Scientists view the world as a vast interconnected web. (1) School children know Commoner's Four Laws of Ecology by heart:
(1) Everything is connected to everything else.
(2) Everything must go somewhere.
(3) Nature knows best.
(4) There is no such thing as a free lunch. (2)
Great river systems, the ocean tides, arctic air masses, and subterranean aquifers care nothing for political boundaries and property lines crafted by the legal systems of the planet. Green Theorists argue that this indifference is the Economy of Nature. (3) Viewed from a jetliner or mountain ridge, the forces of nature are readily apparent even to the casual observer. The Anglo-American legal system embodies this view in concepts such as the public trust doctrine and riparian rights. (4) The Wisconsin Supreme Court decision in Just v. Marinette County (5) is often cited as a watershed judicial validation of the view that the state may legally require nature to be left undisturbed, if harm to public trust property can thereby be avoided, without compensating the landowner under the United States Constitution's Fifth Amendment Takings Clause. (6) Professor Joseph Sax and others also believe that Just v. Marinette County was the target of Justice Scalia (7) in the line of cases that includes Lucas v. South Carolina Coastal Council. (8)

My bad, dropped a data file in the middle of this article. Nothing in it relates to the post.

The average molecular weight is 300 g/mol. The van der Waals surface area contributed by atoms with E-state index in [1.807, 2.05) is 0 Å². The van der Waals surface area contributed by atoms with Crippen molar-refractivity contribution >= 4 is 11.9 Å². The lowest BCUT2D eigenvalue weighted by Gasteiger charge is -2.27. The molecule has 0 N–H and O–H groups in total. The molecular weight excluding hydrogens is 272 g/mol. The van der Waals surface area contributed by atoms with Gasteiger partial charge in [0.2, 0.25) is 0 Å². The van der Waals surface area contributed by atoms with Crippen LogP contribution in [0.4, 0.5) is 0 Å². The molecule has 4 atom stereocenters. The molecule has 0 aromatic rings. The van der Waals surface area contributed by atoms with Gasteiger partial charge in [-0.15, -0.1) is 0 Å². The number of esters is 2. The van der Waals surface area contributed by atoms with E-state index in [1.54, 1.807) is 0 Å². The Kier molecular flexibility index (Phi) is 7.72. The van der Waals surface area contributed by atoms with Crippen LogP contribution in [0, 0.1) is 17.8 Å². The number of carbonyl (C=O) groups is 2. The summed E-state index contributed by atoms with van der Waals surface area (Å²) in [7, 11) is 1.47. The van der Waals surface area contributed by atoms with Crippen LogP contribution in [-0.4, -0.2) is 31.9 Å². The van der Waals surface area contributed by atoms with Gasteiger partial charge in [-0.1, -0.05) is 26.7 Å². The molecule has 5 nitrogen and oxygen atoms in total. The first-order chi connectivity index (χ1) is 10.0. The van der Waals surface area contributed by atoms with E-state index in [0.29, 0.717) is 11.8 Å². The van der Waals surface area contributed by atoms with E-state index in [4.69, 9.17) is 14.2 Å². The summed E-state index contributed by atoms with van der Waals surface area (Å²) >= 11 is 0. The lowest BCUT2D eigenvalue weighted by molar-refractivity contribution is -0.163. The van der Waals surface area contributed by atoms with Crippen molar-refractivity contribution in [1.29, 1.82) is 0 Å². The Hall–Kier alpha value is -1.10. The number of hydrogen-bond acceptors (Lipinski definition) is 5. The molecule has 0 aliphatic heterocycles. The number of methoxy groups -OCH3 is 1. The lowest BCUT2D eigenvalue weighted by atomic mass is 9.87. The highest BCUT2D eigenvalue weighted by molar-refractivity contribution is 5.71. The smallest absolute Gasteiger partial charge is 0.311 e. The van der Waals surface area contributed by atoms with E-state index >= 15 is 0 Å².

Anglo-American property law, on the other hand, views the world as a grid comprised of political boundaries and the property lines of individual owners. (9) Property is part of a human system to transform nature into something else (the Transformative Economy), thereby generating greater economic value. (10)
The clash of interests presented by these divergent views has confounded theorists such as Boalt Hall's Joseph Sax, who calls the challenge of reconciling the Transformative Economy with the Economy of Nature "one of the most important problems of our day." (11) Sax is direct: